The best 1/64 General Lee finally has a worthy rival.  There are other cars in the new Hot Wheels line including Smokey and the Bandit's Trans Am and the Muppet bus.  And there are many others planned including the Delorean that I look forward too.  I'm sure I'll pick up a few more.  I found KARR and the A-Team van at an out of the way Wal-Mart, but haven't seen any at the bigger, closer stores.  I had to go online to get KITT, Ecto-1, and the Batmobile.  I have heard fellow collectors commenting that they wish Hot Wheels would make Dukes, but like I said before, I am very happy they don't.  It would be cool to see what kind of SDCC exclusive they would come up with, but the fact that 1/18 versions of their entertainment cars retail for so much (over $150) is crazy.  I am very happy with JL and Auto World making my Dukes diecasts.  With them in charge, I can afford to buy at least two of everything that comes out.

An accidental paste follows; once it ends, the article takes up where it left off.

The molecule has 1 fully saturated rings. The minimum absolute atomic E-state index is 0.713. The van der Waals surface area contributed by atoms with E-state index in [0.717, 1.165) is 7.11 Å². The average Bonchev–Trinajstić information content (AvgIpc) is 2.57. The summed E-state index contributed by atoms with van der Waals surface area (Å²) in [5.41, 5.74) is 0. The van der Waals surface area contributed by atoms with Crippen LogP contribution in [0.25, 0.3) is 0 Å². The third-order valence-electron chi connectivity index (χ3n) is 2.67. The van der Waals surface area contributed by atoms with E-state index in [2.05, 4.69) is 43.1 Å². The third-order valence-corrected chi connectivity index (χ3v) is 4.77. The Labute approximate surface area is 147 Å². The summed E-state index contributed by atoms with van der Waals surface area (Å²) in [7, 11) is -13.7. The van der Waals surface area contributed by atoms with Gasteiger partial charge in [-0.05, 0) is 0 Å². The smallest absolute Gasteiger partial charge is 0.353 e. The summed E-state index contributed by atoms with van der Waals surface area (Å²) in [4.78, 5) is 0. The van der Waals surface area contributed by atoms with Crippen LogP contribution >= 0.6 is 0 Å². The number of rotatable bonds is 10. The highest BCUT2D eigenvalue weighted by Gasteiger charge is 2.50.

Speaking of SDCC exclusives, what kind of blogger would I be if I didn't compare the new Knight Rider cars to the awesome, talking, light up versions I got last summer in San Diego?  The new KITT is very similar to the KITT under plastic.  The wheels, tires, and detail are basically the same.  Seems they had a plan when they did the exclusives.  The Retro Entertainment one just doesn't have a talking base.  

Not many people got their hands on the SDCC KARR.  Here is mine with the new KARR.  He looked just like KITT in his first appearance, and the second time he showed up he had the gray look. Now I have both versions of KITT's evil twin.